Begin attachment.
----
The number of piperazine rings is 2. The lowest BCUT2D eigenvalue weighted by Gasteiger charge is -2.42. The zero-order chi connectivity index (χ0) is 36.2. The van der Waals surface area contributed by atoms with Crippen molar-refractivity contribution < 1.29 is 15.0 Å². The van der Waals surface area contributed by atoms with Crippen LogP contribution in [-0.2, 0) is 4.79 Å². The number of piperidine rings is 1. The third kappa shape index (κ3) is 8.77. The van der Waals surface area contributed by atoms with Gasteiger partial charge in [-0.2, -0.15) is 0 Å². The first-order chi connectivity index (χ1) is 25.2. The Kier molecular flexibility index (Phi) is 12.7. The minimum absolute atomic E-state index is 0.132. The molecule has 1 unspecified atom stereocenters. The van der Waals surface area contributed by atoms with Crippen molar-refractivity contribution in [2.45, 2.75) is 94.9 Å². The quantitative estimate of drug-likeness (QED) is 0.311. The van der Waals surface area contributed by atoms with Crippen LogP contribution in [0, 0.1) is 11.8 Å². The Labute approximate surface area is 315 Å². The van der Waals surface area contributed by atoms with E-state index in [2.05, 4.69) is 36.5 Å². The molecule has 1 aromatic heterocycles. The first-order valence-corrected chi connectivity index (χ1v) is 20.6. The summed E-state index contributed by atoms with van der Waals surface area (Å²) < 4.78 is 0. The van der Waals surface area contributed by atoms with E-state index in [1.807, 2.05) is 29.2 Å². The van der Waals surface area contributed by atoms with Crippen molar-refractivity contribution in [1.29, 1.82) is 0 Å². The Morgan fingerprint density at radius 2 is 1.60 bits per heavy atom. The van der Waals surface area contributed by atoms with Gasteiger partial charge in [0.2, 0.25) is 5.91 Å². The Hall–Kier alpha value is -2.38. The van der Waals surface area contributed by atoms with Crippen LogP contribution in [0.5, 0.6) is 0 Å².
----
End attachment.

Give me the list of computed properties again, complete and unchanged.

The number of piperazine rings is 2. The lowest BCUT2D eigenvalue weighted by Gasteiger charge is -2.42. The zero-order chi connectivity index (χ0) is 36.2. The van der Waals surface area contributed by atoms with Crippen molar-refractivity contribution < 1.29 is 15.0 Å². The van der Waals surface area contributed by atoms with Crippen LogP contribution in [-0.2, 0) is 4.79 Å². The number of piperidine rings is 1. The third kappa shape index (κ3) is 8.77. The van der Waals surface area contributed by atoms with Gasteiger partial charge in [-0.2, -0.15) is 0 Å². The first-order chi connectivity index (χ1) is 25.2. The Kier molecular flexibility index (Phi) is 12.7. The minimum absolute atomic E-state index is 0.132. The molecule has 1 unspecified atom stereocenters. The van der Waals surface area contributed by atoms with Crippen molar-refractivity contribution in [2.45, 2.75) is 94.9 Å². The quantitative estimate of drug-likeness (QED) is 0.311. The van der Waals surface area contributed by atoms with Crippen LogP contribution in [0, 0.1) is 11.8 Å². The Labute approximate surface area is 315 Å². The van der Waals surface area contributed by atoms with E-state index in [2.05, 4.69) is 36.5 Å². The molecule has 1 aromatic heterocycles. The first-order valence-corrected chi connectivity index (χ1v) is 20.6. The summed E-state index contributed by atoms with van der Waals surface area (Å²) < 4.78 is 0. The van der Waals surface area contributed by atoms with E-state index in [1.807, 2.05) is 29.2 Å². The van der Waals surface area contributed by atoms with Crippen molar-refractivity contribution in [1.29, 1.82) is 0 Å². The Morgan fingerprint density at radius 2 is 1.60 bits per heavy atom. The van der Waals surface area contributed by atoms with Gasteiger partial charge in [0.2, 0.25) is 5.91 Å². The Hall–Kier alpha value is -2.38. The van der Waals surface area contributed by atoms with Crippen LogP contribution in [0.5, 0.6) is 0 Å².